My biggest takeaway from this in-depth piece on gender equality in Harvard Business School is that it sounds like Gossip Girl is real, it’s just in Cambridge:
But she wanted to meet someone soon, maybe at Harvard, which she and other students feared could be their “last chance among cream-of-the-crop-type people,” as she put it. Like other students, she had quickly discerned that her classmates tended to look at their social lives in market terms, implicitly ranking one another. And like others, she slipped into economic jargon to describe their status.
The men at the top of the heap worked in finance, drove luxury cars and advertised lavish weekend getaways on Instagram, many students observed in interviews. Some belonged to the so-called Section X, an on-again-off-again secret society of ultrawealthy, mostly male, mostly international students known for decadent parties and travel.
Update: From the reaction to the original article, the New York Times is astonished to learn that perhaps class is an issue, too, at HBS:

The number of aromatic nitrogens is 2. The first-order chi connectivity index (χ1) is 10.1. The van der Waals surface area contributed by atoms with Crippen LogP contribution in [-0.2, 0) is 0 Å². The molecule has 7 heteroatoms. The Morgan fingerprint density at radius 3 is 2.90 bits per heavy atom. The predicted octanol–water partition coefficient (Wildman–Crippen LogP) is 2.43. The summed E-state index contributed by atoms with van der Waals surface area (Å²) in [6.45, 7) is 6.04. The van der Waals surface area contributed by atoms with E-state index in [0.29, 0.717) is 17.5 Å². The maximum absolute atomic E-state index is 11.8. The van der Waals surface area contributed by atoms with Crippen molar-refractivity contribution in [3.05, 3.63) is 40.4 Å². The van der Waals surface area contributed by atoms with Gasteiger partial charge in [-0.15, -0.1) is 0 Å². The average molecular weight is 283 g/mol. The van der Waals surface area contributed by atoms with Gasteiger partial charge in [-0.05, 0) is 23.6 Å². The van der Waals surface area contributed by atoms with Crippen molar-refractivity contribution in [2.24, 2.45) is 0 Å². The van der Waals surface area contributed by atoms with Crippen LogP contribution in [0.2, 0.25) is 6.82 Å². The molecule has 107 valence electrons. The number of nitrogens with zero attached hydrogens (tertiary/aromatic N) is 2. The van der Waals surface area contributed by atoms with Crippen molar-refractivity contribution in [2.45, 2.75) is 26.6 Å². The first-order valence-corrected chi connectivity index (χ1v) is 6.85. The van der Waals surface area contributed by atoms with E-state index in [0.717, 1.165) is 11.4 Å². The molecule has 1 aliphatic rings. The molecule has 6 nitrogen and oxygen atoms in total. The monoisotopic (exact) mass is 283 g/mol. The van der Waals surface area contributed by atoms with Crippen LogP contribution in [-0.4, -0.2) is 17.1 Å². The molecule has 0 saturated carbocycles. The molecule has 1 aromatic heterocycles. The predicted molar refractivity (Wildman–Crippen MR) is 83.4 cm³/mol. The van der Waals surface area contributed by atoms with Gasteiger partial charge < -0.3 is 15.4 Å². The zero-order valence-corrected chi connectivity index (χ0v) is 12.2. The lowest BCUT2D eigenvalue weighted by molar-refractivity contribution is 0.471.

When Christina Wallace, now the director of the Startup Institute, attended Harvard Business School on a scholarship, she was told by her classmates that she needed to spend more money to fully participate, and that “the difference between a good experience and a great experience is only $20,000.” [emphasis added]
…The result is a school that mixes students of relatively modest means with extremely wealthy ones, including in recent years the children of Leon Black, a private equity investor, and Gerald D. Hines, the founder of one of the world’s largest real estate firms, among many others….
According to Ms. Boyarsky and others, the members are mostly male and mostly international students from South America, the Middle East and Asia. They organize “the real parties, the parties where it’s a really limited list, the extravagant vacations — I mean really extravagant,” she said. (No students interviewed admitted to being members of the group, though some said they had attended its parties.)
“More than once I heard that ‘the only middle-class students here are the Americans,’” another recent graduate said. [Which is clearly not true when read after the preceding paragraph.]